Good luck trying to top Evgeni Malkin's summer. Especially since his summer will also include a 30th birthday bash.
And where will that be?
“Moscow? Pittsburgh? All places,” Malkin said Sunday night while celebrating a second Stanley Cup victory with the Penguins.
Though he failed to register a point (and, in fact, registered a minus-1 rating) in the Penguins' 3-1 victory over the San Jose Sharks at SAP Center, Malkin made his mark on another Stanley Cup Final. He finished the six games in the series with a couple of goals and an assist, giving him 14 points in 19 career Cup Final contests.
Not bad for somebody who went without a point in his first four Cup Final games.
It was not long ago that Malkin wondered what he could contribute to these Penguins. Damaged elbow ligaments that forced him to miss the final month of the regular season at times limited his ability to control and shoot pucks. Also, the wingers he had played with before the injury – Carl Hagelin and Phil Kessel – belonged to another center when Malkin returned for Game 2 of Round 1.
A talk with coach Mike Sullivan did Malkin a world of good before his return. During the conversation, Sullivan flatly told Malkin that he was an important part of the Penguins.
Also (and Malkin reiterated on Sunday night that he had needed to hear this from his coach), Sullivan said why Malkin was important.
“Yeah, Mike says, ‘You're great player who can make points with everybody,'” Malkin said.
“If he doesn't tell me (that), maybe I lose confidence for good. I don't know.”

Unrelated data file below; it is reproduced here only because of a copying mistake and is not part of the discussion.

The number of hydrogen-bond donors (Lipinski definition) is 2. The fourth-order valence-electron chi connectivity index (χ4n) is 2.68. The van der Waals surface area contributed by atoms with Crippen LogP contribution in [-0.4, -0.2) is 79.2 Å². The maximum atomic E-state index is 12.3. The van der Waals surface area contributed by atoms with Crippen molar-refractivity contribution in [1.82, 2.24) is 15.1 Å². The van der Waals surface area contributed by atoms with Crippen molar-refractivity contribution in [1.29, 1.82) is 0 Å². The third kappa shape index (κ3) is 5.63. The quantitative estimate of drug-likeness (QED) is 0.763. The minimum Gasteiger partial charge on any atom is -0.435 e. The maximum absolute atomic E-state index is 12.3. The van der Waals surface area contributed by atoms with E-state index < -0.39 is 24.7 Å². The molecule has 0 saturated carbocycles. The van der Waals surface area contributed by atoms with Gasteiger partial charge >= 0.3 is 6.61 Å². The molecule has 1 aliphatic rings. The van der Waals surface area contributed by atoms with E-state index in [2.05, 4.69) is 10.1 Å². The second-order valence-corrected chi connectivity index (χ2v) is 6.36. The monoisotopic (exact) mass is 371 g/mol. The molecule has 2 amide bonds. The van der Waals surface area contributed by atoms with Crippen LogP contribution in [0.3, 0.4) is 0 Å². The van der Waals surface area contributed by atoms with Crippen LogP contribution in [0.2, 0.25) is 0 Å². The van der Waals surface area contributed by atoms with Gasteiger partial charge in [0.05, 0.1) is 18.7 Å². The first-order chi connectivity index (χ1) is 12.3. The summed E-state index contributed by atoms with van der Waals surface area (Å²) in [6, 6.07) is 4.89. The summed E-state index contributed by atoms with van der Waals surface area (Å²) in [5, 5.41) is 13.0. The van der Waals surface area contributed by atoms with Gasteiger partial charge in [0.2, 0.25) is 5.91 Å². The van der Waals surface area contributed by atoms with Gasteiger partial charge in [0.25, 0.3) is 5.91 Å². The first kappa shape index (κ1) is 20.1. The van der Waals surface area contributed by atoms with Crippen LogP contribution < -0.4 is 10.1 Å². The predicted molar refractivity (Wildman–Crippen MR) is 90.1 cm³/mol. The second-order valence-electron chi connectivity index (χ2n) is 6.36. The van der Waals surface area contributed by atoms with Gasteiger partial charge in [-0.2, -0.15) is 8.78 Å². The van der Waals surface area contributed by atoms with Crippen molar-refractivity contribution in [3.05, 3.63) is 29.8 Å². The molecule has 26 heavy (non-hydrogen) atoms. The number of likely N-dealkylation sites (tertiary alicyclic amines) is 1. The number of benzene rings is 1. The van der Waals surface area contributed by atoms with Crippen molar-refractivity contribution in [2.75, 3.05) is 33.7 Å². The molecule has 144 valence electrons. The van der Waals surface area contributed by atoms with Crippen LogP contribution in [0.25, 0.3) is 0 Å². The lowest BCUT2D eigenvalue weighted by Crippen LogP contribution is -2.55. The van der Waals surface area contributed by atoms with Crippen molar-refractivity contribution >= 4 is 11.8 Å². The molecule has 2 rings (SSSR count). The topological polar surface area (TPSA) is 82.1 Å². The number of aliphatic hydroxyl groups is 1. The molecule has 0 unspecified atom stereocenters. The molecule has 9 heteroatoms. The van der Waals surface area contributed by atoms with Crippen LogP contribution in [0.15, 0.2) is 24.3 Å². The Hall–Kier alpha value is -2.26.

By the Cup Final, Malkin was playing on a line with wingers Chris Kunitz and Bryan Rust. The former is the Penguins' eldest holdover from their 2009 Cup club. The latter began the season – along with Sullivan and a handful of other key contributors – in the AHL.
Both wingers, however, fit with Malkin by sticking to a north-south style of hockey. Malkin conceded that his wingers' consistency in their game settled him during the times when his injury was on his mind.
A lot was on his mind.
His fiancé, Anna Kasterova, was pregnant. Malkin knew that a boy would be born during the Cup Final. Nikita arrived the day before Game 2 against San Jose. After the contest, upon returning to UPMC Magee hospital, Malkin hurriedly ran from door to door before finally finding an after-hours entrance.
He spent that morning with his loves. When the Penguins arrived in San Jose last weekend, Malkin spent much of his free time checking on Anna and Nikita via video conferencing.
Though Malkin and Kasterova are Russians, Nikita is a dual citizen of Russia and the United States. But, as Malkin proudly noted during the Cup Final, “he is Pittsburgh(er).”
Can Nikita expect to spend some time in the Cup's bowl on Malkin's day with Stanley's chalice? The smile on Malkin's face gave away the answer he would not share.
What Malkin did share is that he plans to spend much of his summer in Pittsburgh, where he and Kasterova will be married.
As for Malkin's Cup day, he is hoping it can again be July 31. That's his birthday. Seven years ago, he spent it with the Cup, family and friends in his Russian hometown of Magnitogorsk.
The plan for this summer is to throw a party in Moscow, where Malkin and best friend (and Penguins defenseman development coach) Sergei Gonchar own apartments.
“I'm very proud of how they have developed,” Gonchar said of Malkin and fellow Penguins' franchise center Sidney Crosby. “They've become great players, which of course we all knew was going to happen. But they've also become great leaders.
“I think they've done everything that is necessary to win the Cup. I mean, if you look at them, sacrificing the goals. Now they've become men.”
What cannot be ignored of Malkin's 10th NHL season is the growth he showed as an outspoken member of an organization he loves. It was Malkin who publicly called attention to perceived problems after an early-season loss at New Jersey. It was, he said, a low point of his tenure.
“It was a great year, but a tough year,” Malkin said on Sunday night. “I've lost (a) lot of energy, (had) a lot of emotion.
“I'm glad the season is over like this. I'm (getting) married. My son. It's a great summer.”